Tuesday, June 28, 2011

National Concert Hall in Dublin

3XN's proposal for the National Concert Hall in Dublin is a sample of sculpture that creates a magnificent new home for music, while also providing a framework for the historical context in which the new concert hall sits.

The new building has an area where the urban environment and the park gather to express their own symphony, in addition to the music that comes from within.


The National Concert Hall in Dublin consists of three sculptural volumes, each of which contains its own unique concert hall. The three rooms are listed in the Grand Entry through the historic Butler building and through a main square, the organic lobby promotes flux and social interaction between the three Chambers.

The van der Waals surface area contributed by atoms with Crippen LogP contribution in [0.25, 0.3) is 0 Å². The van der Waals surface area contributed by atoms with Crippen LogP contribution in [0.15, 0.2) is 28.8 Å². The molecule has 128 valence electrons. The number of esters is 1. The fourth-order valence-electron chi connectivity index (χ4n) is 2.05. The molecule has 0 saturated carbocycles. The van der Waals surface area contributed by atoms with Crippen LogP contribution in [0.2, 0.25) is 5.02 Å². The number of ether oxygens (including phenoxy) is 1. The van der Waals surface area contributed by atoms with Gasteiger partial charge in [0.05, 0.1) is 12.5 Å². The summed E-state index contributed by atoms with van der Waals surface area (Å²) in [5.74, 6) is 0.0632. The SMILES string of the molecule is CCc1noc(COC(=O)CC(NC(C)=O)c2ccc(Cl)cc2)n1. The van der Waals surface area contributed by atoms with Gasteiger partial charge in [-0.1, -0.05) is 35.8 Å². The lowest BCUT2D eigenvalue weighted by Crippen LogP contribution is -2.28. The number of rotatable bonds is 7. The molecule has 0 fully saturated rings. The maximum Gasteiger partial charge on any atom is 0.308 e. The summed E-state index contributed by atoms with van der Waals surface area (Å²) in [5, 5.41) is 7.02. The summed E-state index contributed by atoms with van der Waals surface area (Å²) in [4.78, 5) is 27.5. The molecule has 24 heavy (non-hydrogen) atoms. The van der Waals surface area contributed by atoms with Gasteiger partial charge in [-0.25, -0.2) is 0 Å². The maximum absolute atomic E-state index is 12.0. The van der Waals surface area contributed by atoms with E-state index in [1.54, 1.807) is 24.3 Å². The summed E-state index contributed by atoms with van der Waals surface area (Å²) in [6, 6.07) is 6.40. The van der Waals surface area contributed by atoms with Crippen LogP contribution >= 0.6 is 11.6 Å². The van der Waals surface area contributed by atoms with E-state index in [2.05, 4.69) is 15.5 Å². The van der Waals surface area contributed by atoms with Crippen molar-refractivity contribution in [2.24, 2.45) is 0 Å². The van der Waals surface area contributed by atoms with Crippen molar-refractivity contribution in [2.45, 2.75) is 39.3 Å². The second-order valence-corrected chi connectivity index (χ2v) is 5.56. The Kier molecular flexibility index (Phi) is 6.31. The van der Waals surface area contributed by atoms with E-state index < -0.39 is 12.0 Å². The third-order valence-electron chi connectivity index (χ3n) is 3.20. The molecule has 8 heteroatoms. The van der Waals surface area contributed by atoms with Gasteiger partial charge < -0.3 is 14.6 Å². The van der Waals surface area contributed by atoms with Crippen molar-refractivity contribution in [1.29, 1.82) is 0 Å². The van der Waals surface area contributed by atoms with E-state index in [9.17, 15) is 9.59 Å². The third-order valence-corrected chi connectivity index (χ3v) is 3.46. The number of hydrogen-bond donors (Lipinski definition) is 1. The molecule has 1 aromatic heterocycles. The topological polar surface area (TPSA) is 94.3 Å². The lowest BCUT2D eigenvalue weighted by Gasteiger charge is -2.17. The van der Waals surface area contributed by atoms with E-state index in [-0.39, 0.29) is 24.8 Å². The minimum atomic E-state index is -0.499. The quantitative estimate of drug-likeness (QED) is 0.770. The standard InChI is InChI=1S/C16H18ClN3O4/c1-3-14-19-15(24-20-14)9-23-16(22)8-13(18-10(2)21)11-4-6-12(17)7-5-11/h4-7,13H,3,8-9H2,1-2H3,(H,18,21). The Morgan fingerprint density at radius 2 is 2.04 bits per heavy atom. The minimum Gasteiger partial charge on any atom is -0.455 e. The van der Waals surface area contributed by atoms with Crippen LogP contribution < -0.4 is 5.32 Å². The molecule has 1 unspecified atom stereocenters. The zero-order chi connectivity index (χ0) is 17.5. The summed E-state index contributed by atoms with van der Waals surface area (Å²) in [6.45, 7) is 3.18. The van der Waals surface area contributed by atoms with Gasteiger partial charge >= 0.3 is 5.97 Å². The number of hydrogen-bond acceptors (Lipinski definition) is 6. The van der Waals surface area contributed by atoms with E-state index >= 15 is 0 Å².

As among buildings in a city, the lobby of flows between the chambers are like small lively streets that contract and expand to meet the demands of the new structure.


From the large main entrance on Earlsfort Terrace through the floating hallways down the historic Iveagh Gardens, the urban environment of the city clearly assembles with the transitions in the park.

From the garden side, with a transparent façade and falls below the three volumes of the Concert Hall, it draws the gardens later in the lobby, extending to a new public square to the street Hatch.


Acoustically, the Dublin concert hall was planned to be among the best concert halls in the world.

Working with leaders in the acoustics (as Larry Kierkegaard Chicago), scenery (Blue London coal) and lighting (Steven Scott of Denmark), 3XN has tried to exceed expectations.


The programming is such that the three chambers are complementary in size, function and acoustic targets.